There was one witch (naiiti), the most powerful of all. He was an old man and he always wanted to marry young girls. The old people were afraid of him. The chief had a pretty daughter. This witch asked for her. The chief said, “You are too old.” That night the girl died. The chief
There was a village. They would gather the boys to wrestle. One boy was an orphan. He went from place to place. When he found a family good to him he would stay with them. An old man gave him a gun and he went hunting. He brought in a turkey. One evening he did
There were two little boys playing all the time together. They were tesha. The folks of one lived away at some distance. The other was the chief’s son. One day they went bird hunting. The chief’s son came back without his friend. On a mountain they had found a big hole. The chief’s son threw
There was a mean boy; his mother’s brother, a chief, wanted to kill him. His mother begged him off. The chief said he must not fight at home, but go out to strange Indians to fight. One day the boy disappeared. He came back and shot off his gun .221 He brought in two scalps
White Moon related a set of “funny stories” told him by old man Grasshopper, some of which are “tall stories” or stories of Spanish picaresque type like those recorded by Handy at Zuni. Grasshopper said that once he lost his horse, it was gone almost a year. And one day he lost his hogs, they
There was a girl, a pretty girl, the boys came courting her. The girl would not listen to them. One day she went after water, she saw a boy across the creek, she went across and talked to him. He was a handsome boy in a fine buckskin suit. She went back to the river.
a’a, father, father’s brother Gen. I, 42 > Gen. I, 10 father Gen. II, 65 > Gen. II, 47 father Gen. I, 42 > Gen. I, 7 father’s brother Gen. II, 30>Gen. II, 8 father’s brother Gen. II, 25 > Tom Shemamy, brother of Gen. II, 7 father’s brother Gen. III, 24 > Gen.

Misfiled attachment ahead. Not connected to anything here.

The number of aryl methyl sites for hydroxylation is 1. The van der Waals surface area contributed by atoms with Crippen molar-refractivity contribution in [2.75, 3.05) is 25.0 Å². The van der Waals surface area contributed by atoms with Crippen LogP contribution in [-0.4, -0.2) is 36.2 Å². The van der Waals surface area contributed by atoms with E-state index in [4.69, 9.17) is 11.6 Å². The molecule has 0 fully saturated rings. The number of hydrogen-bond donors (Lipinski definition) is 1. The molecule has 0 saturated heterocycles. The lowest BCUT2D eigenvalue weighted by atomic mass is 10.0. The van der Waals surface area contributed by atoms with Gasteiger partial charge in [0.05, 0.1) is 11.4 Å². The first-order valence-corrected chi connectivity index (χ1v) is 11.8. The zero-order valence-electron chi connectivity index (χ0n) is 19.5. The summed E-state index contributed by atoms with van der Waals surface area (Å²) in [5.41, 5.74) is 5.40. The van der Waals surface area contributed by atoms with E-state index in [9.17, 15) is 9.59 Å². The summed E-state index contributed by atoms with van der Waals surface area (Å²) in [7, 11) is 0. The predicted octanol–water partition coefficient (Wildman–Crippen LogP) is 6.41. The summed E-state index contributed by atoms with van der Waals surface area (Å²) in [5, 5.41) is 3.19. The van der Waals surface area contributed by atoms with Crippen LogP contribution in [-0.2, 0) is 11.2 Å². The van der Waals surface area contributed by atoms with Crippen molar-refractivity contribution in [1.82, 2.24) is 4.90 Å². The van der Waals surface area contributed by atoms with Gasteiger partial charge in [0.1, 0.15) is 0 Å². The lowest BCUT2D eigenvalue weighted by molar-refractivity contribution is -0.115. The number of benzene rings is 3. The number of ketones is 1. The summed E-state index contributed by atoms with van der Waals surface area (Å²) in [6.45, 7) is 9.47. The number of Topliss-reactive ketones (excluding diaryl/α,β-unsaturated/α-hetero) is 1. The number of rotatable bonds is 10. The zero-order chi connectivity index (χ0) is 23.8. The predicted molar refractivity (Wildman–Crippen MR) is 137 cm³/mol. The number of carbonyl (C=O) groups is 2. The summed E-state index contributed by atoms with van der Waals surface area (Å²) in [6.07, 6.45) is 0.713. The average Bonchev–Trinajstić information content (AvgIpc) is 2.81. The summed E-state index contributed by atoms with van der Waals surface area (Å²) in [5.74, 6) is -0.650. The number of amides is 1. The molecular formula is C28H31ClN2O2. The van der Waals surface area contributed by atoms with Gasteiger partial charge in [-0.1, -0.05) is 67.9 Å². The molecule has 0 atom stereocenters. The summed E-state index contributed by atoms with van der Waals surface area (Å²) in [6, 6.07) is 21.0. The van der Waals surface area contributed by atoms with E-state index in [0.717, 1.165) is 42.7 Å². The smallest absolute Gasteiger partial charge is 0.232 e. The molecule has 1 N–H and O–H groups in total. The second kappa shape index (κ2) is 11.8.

Fort Cobb Brave or Tom Keys (Gen. I, 37); and his wife, Nettie Pardon; and his brother (Gen. I, 11). Dora Keys, the sister of Tom Keys, a widow; and one child. Fritz Hendricks (Gen. I, 47); and his wife. Harry Age (Chuitsi, Cry-baby) (Gen. III, 17), brother of Stanley and Jerome Age. See Boggy
Between the northern and southern divisions of the tribe the prime distinction is in the chieftaincy. Each division has its own chief (kadhi’).1 In missions to Washington both chiefs are expected to participate. One division would not be properly represented by the chief of the other division. Since 1896 Enoch Hoag (Gen. 1, 7) has
Of any clanship system White Moon had never heard, and, whatever approach to the subject we made, he remained consistently unaware of clan groups. White Moon was born in 1897, and it seemed not improbable that his ignorance of clanship was characteristic of the younger generation of the tribe; but Ingkanish20 and Pardon were equally